Analyzing the distribution, or epidemiology, of foodborne illnesses is a standard tool in controlling outbreaks, but infodemiology – the analysis of information distributed on the internet – could help minimize the impact of outbreaks in the future.
Speaking at the recent Global Food Safety Initiative (GFSI) conference in Orlando, Florida, outgoing conference chair and vice president of food safety at Walmart, Frank Yiannas, said that infodemiology is emerging as a powerful tool in controlling the spread of foodborne illness.
“The world is getting smaller and recalls are getting larger,”he said, referring to the fact that as more foods and ingredients are distributed over a wider area, faster than ever before, the impact of food recalls has broadened.
“In 2011, we had the world’s largest E. coli outbreak in Germany and the first time listeria had been connected with cantaloupes – both in 2011. I believe food safety is at a crossroads.”
Yiannas said that one example of infodemiology in action is PulseNet, run by the CDC (Centers for Disease Control and Prevention), which analyzes DNA subtypes of various pathogens identified in laboratories across the United States. It was PulseNet that meant small clusters of salmonella illnesses caught the attention of the CDC back in 2008, which were then found to be connected to peanut products from the Peanut Corporation of America – a salmonella outbreak that was eventually linked to more than 700 reported illnesses and nine deaths.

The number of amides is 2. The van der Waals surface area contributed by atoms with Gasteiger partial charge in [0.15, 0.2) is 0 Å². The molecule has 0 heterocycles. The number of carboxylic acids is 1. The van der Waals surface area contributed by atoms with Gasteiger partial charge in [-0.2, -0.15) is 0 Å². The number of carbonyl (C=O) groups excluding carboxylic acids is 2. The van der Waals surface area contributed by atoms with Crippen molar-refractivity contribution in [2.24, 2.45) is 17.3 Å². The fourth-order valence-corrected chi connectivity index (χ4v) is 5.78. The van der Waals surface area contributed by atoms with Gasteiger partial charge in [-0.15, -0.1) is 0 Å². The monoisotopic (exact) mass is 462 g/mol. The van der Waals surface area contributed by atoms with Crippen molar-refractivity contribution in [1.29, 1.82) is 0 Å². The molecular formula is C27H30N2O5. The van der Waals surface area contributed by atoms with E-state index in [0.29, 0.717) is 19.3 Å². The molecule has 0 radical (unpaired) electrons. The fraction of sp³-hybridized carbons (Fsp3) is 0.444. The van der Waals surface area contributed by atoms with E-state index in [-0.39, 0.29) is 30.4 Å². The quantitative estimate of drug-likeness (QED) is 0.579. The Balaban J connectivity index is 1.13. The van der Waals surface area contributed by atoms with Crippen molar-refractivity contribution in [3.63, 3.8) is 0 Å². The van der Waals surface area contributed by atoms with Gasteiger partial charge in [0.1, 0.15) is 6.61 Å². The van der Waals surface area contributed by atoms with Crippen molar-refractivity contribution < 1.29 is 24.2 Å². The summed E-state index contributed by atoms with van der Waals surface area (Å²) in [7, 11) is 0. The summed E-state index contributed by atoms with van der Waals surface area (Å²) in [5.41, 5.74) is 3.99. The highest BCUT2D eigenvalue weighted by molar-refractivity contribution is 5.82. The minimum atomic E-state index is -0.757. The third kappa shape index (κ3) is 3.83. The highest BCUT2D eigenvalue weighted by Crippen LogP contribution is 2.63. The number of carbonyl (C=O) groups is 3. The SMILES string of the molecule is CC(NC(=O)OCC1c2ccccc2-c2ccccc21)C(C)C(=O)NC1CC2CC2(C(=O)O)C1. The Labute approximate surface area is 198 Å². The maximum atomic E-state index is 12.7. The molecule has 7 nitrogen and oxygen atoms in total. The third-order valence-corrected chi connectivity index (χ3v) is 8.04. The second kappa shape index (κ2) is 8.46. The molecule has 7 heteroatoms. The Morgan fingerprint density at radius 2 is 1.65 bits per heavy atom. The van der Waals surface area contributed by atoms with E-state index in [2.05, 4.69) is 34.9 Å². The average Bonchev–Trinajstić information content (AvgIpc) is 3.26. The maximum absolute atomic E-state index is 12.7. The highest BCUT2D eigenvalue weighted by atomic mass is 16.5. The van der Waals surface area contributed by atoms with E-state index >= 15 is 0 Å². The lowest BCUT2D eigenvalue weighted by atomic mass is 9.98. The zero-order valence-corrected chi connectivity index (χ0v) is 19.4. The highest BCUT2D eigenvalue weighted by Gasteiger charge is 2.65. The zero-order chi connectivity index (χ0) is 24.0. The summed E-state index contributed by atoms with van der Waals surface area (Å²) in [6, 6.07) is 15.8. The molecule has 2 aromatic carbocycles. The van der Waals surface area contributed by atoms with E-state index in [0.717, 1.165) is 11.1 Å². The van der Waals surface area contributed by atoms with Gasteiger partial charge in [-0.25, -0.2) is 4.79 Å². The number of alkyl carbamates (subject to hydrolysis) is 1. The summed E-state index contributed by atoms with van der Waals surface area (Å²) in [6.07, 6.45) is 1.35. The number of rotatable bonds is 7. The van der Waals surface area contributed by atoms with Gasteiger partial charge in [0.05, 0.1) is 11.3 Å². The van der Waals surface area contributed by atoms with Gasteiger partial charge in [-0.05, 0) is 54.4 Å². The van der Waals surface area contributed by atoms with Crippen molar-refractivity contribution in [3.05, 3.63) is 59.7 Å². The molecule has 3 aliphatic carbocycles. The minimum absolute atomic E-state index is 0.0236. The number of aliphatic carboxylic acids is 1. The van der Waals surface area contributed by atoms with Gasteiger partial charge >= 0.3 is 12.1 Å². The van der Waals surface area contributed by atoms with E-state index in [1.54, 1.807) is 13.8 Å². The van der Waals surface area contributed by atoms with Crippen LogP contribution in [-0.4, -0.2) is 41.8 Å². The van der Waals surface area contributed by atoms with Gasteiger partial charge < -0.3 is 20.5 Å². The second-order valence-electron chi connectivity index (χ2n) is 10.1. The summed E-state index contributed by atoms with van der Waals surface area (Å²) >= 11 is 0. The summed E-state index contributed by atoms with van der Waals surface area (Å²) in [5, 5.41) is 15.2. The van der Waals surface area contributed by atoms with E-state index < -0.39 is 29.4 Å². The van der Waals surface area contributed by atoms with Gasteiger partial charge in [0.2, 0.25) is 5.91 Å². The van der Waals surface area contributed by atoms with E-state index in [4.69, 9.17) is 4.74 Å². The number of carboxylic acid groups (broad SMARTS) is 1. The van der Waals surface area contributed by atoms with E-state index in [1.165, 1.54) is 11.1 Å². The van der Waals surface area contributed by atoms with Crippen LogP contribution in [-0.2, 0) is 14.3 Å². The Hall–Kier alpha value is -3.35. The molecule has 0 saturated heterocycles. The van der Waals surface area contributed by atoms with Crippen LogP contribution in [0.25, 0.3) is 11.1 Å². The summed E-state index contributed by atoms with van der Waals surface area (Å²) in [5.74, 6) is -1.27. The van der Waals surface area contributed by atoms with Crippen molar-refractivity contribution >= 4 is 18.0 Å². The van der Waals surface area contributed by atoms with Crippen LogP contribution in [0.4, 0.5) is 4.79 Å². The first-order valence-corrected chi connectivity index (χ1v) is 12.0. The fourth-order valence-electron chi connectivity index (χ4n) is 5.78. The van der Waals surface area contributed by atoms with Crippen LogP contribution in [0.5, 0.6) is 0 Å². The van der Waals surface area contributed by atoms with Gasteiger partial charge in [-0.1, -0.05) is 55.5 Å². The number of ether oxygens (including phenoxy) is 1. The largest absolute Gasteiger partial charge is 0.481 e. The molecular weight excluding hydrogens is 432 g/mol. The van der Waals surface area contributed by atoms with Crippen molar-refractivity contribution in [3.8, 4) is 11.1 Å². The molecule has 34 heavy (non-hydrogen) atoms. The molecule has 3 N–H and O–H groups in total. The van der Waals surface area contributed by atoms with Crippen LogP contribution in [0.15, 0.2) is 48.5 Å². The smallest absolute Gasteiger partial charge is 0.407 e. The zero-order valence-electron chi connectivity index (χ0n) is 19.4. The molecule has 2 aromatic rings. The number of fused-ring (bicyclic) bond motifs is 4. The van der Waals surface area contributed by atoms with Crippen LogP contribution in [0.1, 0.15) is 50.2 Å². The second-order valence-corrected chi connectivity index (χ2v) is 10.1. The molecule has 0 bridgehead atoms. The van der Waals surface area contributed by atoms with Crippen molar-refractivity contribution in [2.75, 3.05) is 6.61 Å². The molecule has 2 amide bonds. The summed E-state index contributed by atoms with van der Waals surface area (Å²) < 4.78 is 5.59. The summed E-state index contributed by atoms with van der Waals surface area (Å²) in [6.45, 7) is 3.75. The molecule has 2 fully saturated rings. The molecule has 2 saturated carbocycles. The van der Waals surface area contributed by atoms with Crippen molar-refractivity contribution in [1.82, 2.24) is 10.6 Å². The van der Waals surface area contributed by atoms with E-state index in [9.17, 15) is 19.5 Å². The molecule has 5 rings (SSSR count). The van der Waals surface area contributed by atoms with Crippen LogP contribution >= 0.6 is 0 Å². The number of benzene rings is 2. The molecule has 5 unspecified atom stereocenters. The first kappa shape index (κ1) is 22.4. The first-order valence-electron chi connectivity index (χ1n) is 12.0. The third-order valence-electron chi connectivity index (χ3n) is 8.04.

However, without PulseNet, these small clusters of illnesses may not have been picked up so quickly. The number of peanut products recalled soared to 3,913 before the outbreak was over, and the episode was a major trigger for the development of the FDA Food Safety Modernization Act.
“I would argue that if this event had happened five to ten years ago, this would never have happened,”said Yiannas.
But infodemiology could also be used to track patterns in internet users searching for similar foodborne illness-related terms on search engines, or Twitter users discussing their symptoms via tweets. One of the most recent examples of a live-tweeted outbreak involved student journalists in Canada who used Twitter in January to report a norovirus outbreak at a conference in British Columbia.
“By the time health experts report an outbreak it’s pretty late into the epidemic curve,”Yiannas said.“Social media is changing the way we do business, but I also think it’s going to change the way we deal with food safety.”
Just this week, the Food Safety Inspection Service unveiled a system of state-specific food safety Twitter feeds to help US consumers identify affected products and prevent potentially lethal foodborne outbreaks.
Yiannas added that a staggering 1.8 million people die every year as a result of foodborne illness – and contrary to what some may think, it is not just a problem for developing countries.
In the United States, one in six people fall ill from foodborne illness each year, 375,000 are hospitalized, and about 3,000 die, according to the latest CDC figures.